Paranasal Sinus and Nasal Cavity Cancers

City of Hope offers a truly comprehensive approach to paranasal sinus and nasal cavity cancers. Our accomplished head and neck surgeons specialize in the complex operations often necessary to eradicate these tumors while preserving vital structures and function. We offer ultra-sophisticated radiotherapy techniques, such as intensely-modulated radiation therapy (IMRT) and Helical TomoTherapy. We also employ the latest chemotherapy protocols and devise promising therapies through our drug development research programs. These combined attributes allow us to provide powerful therapeutic options to patients fighting paranasal sinus and nasal cavity cancers.

Paranasal sinus and nasal cavity cancer patients at City of Hope receive treatment from a coordinated, multidisciplinary team of head and neck surgeons, plastic surgeons, oncologists, neurologists, radiation oncologists, nurses, nutritionists, speech pathologists and other supportive care specialists, ensuring the highest possible standard of care.
About Paranasal Sinus and Nasal Cavity Cancers

Paranasal sinus and nasal cavity cancers result from an accumulation of malignant cells in the paranasal sinuses - hollow, air-filled spaces in the bones near the nose – and/or the nasal cavity (the tissue comprising the nasal passages leading from the nostrils to the back of the nose into the throat). The paranasal sinuses are divided into four types, which are named after the bones that surround them:

  • Frontal sinuses - in the lower forehead above the nose
  • Maxillary sinuses - in the cheekbones on either side of the nose
  • Ethmoid sinuses - beside the upper nose, between the eyes
  • Sphenoid sinuses - behind the nose, in the center of the skull

Most cancers of the paranasal sinuses are found in the maxillary sinuses. Like other head and neck cancers, these cancers may originate from a variety of different types of cells. The cellular classification of the cancer is important in determining prognosis and treatment options.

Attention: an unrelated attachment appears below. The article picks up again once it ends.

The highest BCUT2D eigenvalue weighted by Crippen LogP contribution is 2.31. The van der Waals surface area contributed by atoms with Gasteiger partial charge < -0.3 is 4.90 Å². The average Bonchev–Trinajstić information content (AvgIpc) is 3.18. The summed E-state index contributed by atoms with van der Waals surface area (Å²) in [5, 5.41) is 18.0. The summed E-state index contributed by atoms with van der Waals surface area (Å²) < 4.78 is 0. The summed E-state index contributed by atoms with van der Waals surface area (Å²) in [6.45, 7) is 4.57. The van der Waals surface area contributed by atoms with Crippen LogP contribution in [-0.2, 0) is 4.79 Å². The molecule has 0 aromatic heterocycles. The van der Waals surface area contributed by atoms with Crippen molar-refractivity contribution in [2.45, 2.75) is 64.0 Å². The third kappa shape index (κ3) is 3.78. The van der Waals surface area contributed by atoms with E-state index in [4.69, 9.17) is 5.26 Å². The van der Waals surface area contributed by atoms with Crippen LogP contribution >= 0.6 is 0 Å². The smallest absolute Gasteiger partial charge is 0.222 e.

Paranasal Sinus and Nasal Cavity Cancer Risk Factors 
  • Age over 40
  • Male
  • Smoking
  • Chronic sinusitis
  • Nasal polyps (particularly in cases of inverted papilloma)
  • HPV (human papillomavirus) infection (inverted papilloma)
  • EBV infection (in cases of T cell lymphoma)
  • Asian or South American ancestry (T cell lymphoma)
  • Certain autoimmune diseases (B cell lymphoma)
  • Neurofibromatosis (in sarcomas)
  • Occupational exposure to certain chemicals or dust – such jobs include:
    • Furniture manufacturing
    • Sawmill work
    • Woodworking (carpentry)
    • Shoemaking
    • Leather tanning
    • Metal plating
    • Flour mill or bakery work
    • Welding/soldering

  • Suspect substances include
    • Nickel compounds
    • Chromium compounds
    • Lacquers
    • Mineral oils
    • Wood dust
Paranasal Sinus and Nasal Cavity Cancer Symptoms
Paranasal sinus and nasal cavity cancer often have no symptoms until the tumor encroaches on other structures in the head and neck. When present, symptoms may include the following:
  • Blocked sinuses that do not clear, or sinus pressure
  • Headaches or pain in the sinus areas
  • Runny nose
  • Nosebleeds
  • Lump or sore inside the nose that does not heal
  • Lump on the face or roof of the mouth
  • Numbness or tingling in the face
  • Swelling or other trouble with the eyes such as double vision or the eyes pointing in different directions
  • Pain in the upper teeth, loose teeth or dentures that no longer fit well
  • Pain or pressure in the ear